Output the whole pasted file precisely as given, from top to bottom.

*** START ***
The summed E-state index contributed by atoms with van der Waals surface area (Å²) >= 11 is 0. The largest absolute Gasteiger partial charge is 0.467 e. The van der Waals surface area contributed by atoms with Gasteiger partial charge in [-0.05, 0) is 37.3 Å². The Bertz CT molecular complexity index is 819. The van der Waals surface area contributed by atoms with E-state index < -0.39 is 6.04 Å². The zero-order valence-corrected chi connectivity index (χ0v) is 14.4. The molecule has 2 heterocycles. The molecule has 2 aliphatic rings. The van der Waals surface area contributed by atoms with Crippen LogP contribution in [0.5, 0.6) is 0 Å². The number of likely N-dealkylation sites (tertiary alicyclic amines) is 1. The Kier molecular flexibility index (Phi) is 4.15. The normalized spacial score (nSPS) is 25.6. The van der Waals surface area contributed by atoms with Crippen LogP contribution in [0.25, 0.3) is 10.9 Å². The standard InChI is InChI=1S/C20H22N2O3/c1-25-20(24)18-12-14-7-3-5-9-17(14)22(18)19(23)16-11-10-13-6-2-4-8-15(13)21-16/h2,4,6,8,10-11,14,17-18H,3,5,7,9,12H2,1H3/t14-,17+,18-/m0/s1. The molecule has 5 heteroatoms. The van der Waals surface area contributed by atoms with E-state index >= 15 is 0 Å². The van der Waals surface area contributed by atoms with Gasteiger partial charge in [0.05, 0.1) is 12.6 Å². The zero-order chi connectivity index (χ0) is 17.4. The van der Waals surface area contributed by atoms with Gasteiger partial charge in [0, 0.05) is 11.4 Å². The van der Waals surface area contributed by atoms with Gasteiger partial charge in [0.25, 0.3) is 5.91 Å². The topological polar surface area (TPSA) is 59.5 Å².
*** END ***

The summed E-state index contributed by atoms with van der Waals surface area (Å²) >= 11 is 0. The largest absolute Gasteiger partial charge is 0.467 e. The van der Waals surface area contributed by atoms with Gasteiger partial charge in [-0.05, 0) is 37.3 Å². The Bertz CT molecular complexity index is 819. The van der Waals surface area contributed by atoms with E-state index < -0.39 is 6.04 Å². The zero-order valence-corrected chi connectivity index (χ0v) is 14.4. The molecule has 2 heterocycles. The molecule has 2 aliphatic rings. The van der Waals surface area contributed by atoms with Crippen LogP contribution in [0.5, 0.6) is 0 Å². The number of likely N-dealkylation sites (tertiary alicyclic amines) is 1. The Kier molecular flexibility index (Phi) is 4.15. The normalized spacial score (nSPS) is 25.6. The van der Waals surface area contributed by atoms with Crippen LogP contribution in [0.25, 0.3) is 10.9 Å². The standard InChI is InChI=1S/C20H22N2O3/c1-25-20(24)18-12-14-7-3-5-9-17(14)22(18)19(23)16-11-10-13-6-2-4-8-15(13)21-16/h2,4,6,8,10-11,14,17-18H,3,5,7,9,12H2,1H3/t14-,17+,18-/m0/s1. The molecule has 5 heteroatoms. The van der Waals surface area contributed by atoms with E-state index >= 15 is 0 Å². The van der Waals surface area contributed by atoms with Gasteiger partial charge in [0.05, 0.1) is 12.6 Å². The zero-order chi connectivity index (χ0) is 17.4. The van der Waals surface area contributed by atoms with Gasteiger partial charge in [0, 0.05) is 11.4 Å². The van der Waals surface area contributed by atoms with Gasteiger partial charge in [0.25, 0.3) is 5.91 Å². The topological polar surface area (TPSA) is 59.5 Å².